Silver: The zombie apocalypse of equine infection and wound control
When you think of the word silver do you think of a metal, a chemical element or even a fancy piece of jewellery? Or do you think of a solider in the fight against infection? You probably don’t think of a zombie apocalypse that’s for sure.
Actually silver has a wide range of uses but historically it’s been used in medicine for centuries. The use of silver dates back to ancient civilisations including the Greeks and Romans. The Romans used to store wine in silver barrels to prevent it going off. Fast forward to the early 1800’s and there's evidence confirming that silver was widely used medicinally. Silver sutures were used post surgery to fight infection and soldiers injured in battle were treated with silver leaf, which was applied to open wounds. By the 20th century colloidal silver was commonly being used in hospitals as a wound wash, a general germicide and to treat conditions including conjunctivitis. It was even administered IV for kidney infections.
So 21st century here we are, and silver is still widely used medicinally. It’s commonly seen in hospitals, both human and equine, as a critical element of wound dressing. Silver lined bandages have routinely been used for years as well as colloidal silver wound flushes. Most people who own a horse, at some point in their equine joy filled lives, will have walked away from the vets with a pot of Flamazine cream, and if your horse has had a cut, a skin infection, a sore or anything out of the ordinary, most people will of been told by someone else to “put some Flamazine cream on it”. Well, Flamazine cream is (pretty much) just emollient with silver added to it. Already being used in veterinary practices, silver was quick to take off in the commercial equine market. It seems a minefield when you look at the range of silver powered products but how do they actually work? What’s so magically special about it?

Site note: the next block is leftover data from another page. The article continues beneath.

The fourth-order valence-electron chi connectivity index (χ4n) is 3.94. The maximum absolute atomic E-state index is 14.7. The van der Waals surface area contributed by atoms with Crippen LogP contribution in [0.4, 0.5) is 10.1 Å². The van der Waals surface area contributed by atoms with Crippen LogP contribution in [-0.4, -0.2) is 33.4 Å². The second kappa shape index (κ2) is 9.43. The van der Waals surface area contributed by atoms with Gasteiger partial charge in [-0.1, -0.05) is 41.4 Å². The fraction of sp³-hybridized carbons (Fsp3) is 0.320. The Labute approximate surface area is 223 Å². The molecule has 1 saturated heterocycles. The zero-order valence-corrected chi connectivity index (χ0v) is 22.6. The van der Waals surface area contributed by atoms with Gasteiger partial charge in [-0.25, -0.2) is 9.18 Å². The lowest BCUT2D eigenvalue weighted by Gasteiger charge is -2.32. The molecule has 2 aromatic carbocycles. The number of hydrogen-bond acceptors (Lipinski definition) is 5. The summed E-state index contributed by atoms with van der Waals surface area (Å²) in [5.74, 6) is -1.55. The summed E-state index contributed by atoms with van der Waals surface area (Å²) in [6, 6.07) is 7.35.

As far as pathogens are concerned silver is a huge threat. Imagine a zombie apocalypse, because that’s pretty much it! Take bacteria for example, silver makes a hole in its outer layer. If silver was actually a zombie it would bite the bacteria! Once it’s in there it does all sorts of crazy and cool stuff by taking over the bacteria’s basic functions. Ultimately turning it into a zombie, and as it can’t function and meet it’s basic needs, it dies! So you would think now the infected cell is dead the surrounding bacteria cells would be safe… because an infection isn’t ever one single bacterial cell. Well no, the dead bacteria acts like a sponge, soaking up the silver, it then becomes toxic to the living bacteria. That’s when the massacre occurs. The dead turn the living into zombies, until the zombies die and the cycle repeats.
It’s no surprise that silver is so widely seen on the equine market now but it still seems a minefield in terms of products. Wound care items such as silver based gels, emollients and sprays are common and available all over the internet. It’s even used in some hoof oils and balms to kill bacteria and fungi that are commonly found in the hoof but can lead to problems such as thrush. There are even silver socks for horses, silver bandages for exercise and silver lined rugs. The important thing when buying any silver based product, especially a topical one, is to look at the other ingredients and how they work as a product. For example an emollient based silver cream predominantly sits on the skin due to it being lipid (fat) based where as a silver gel would penetrate into the skin to get to where it needs to be, getting to get to work more efficiently. Also what are the other benefits to the ingredients in the products? Are they just cheap fillers or do they serve a purpose too?
The fact of the matter is that most silver products are great for killing pathogens and providing that ‘zombie apocalypse’ effect, but the overall product should be evaluated to meet the needs of each equine. Silver is a clever and often underestimated little solider in the war against infection and diseases.
Amber Sellers - BscHons Biomedical Science